Investing in jewellery

When people talk about buying jewellery as an investment, they often mean expensive pieces which will spend their lives in a safe or a bank vault. That is such a pity. Beautiful jewels deserve to be seen.

Cartier diamond panther head bangle
Cartier diamond panther head bangle

 

When I think about investing in jewellery, I think not only about the pleasure a well designed and crafted piece of jewellery will bring me but also the pleasure it will bring to others in the future.

Of course, in times of crisis and as the price of scarce, precious commodities and rare stones increase, jewellery can be one of the few portable investments which can be guaranteed to retain its value but you should never invest in a piece of jewellery you don’t love and covet.

I’ve come to jewellery design from a rather circuitous route. My degree was in archaeology and my interest in metallurgy and precious stones comes, initially, from studying the past. It is always exciting to dig up artefacts on an archaeological excavation but when the artefact is a ring or a torc worn by someone from the past, the excitement is immense.

Babylonian jewellery in the Pergamon Museum Berlin
Babylonian jewellery in the Pergamon Museum Berlin

What I love about jewellery is its timelessness. Visit any of the great museums of the world and you will see jewellery dating back millennia which shares an aesthetic with the jewellery we wear today. Even modern gemstones connect us geologically with the beginning of time and the formation of the earth. An amethyst in a ring may be eons old.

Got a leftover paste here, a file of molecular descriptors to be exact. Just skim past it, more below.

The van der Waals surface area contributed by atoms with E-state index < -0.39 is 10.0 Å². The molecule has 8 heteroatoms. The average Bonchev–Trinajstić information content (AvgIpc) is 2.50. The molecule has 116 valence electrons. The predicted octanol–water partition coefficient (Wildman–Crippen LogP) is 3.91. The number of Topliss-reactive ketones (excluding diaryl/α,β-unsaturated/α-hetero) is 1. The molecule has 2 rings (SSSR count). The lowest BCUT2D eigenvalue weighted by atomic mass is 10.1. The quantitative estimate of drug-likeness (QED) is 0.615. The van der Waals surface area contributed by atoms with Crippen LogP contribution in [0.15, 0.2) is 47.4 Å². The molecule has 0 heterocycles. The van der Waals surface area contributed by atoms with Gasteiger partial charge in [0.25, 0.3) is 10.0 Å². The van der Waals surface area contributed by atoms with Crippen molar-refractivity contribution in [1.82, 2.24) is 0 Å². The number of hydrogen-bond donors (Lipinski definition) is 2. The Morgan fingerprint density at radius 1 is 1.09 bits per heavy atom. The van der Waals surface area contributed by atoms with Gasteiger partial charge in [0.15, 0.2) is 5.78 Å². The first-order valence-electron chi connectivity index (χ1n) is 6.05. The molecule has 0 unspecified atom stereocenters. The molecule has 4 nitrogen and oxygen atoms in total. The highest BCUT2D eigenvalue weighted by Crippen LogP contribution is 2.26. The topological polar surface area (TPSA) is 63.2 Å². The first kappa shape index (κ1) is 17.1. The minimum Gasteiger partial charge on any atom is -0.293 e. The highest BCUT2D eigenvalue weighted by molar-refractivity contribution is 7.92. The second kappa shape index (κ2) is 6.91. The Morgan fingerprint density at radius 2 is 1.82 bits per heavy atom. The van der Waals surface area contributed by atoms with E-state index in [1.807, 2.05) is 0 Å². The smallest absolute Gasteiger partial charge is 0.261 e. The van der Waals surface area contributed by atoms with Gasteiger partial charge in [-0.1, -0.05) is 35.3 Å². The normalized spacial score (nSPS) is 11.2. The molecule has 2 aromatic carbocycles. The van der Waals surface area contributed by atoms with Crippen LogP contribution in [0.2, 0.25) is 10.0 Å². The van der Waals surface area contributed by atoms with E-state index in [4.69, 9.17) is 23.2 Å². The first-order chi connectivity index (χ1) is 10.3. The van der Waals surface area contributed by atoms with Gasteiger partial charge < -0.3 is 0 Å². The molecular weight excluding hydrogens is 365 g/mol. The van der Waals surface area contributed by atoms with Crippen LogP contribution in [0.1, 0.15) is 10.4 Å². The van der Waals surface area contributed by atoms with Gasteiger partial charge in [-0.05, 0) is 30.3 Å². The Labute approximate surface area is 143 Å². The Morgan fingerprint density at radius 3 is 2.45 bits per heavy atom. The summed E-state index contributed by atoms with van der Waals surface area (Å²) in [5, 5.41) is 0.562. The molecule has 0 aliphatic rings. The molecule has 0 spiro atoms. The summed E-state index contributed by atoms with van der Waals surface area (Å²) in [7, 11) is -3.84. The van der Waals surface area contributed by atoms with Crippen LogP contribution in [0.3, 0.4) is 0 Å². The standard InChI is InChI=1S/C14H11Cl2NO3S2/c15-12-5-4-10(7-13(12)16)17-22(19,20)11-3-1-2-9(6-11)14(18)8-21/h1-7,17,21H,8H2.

Ancient Assyrian necklace in the Pergamon Museum Berlin
Ancient Assyrian necklace in the Pergamon Museum Berlin

The pieces in my jewel box connect me with my own past. I still regularly wear pieces which belonged to my grandmother, my mother and my great aunt. They mean so much to me because they meant so much to them.

Grandma's jewel box
Grandma’s jewel box

Much of the value of the world’s most expensive jewellery comes from its association with the people who wore and the stories behind it. Elizabeth Taylor’s jewellery and Wallace Simpson’s pieces, while beautiful and valuable in themselves, have become even more desirable because of who and what they represent.

Poodle brooch by Cartier
Poodle brooch by Cartier

It is the meaning with which jewellery is imbued that is as important to me in the design process as the design itself. Many LILY BLANCHE designs, including pieces such as the Memory Keeper Pendant and our Magical Charms which open to reveal a hidden secret, are inspired by vintage jewellery or Victorian molds.

LILY BLANCHE Memory Keepers
LILY BLANCHE Memory Keepers

Often when people see our jewellery, they are prompted to tell us about pieces in their own family. A wonderful bracelet with charms which open or an intricate pendant lovingly handed down through the generations. We love hearing these stories and seeing the gems.

LILY BLANCHE Magical Charms
LILY BLANCHE Magical Charms

In addition to the monetary value of vintage or antique jewellery, a piece of jewellery, bought today can have incredible sentimental value for great grandchildren and great great grandchildren the original wearer may never meet.

Even as an impoverished student, I’d rather have spent £50 on a lovely silver pendant or earrings than on a piece of clothing which would last only a season or two. It intrinsically feels like a better investment than any other purchase.

It never ceases to amaze me that you can buy a beautifully crafted piece of jewellery in precious metal with semi-precious stones for the price of a high street frock or that a piece of jewellery dug out of the ground and hidden for many centuries will clean up and look as beautiful today.

 

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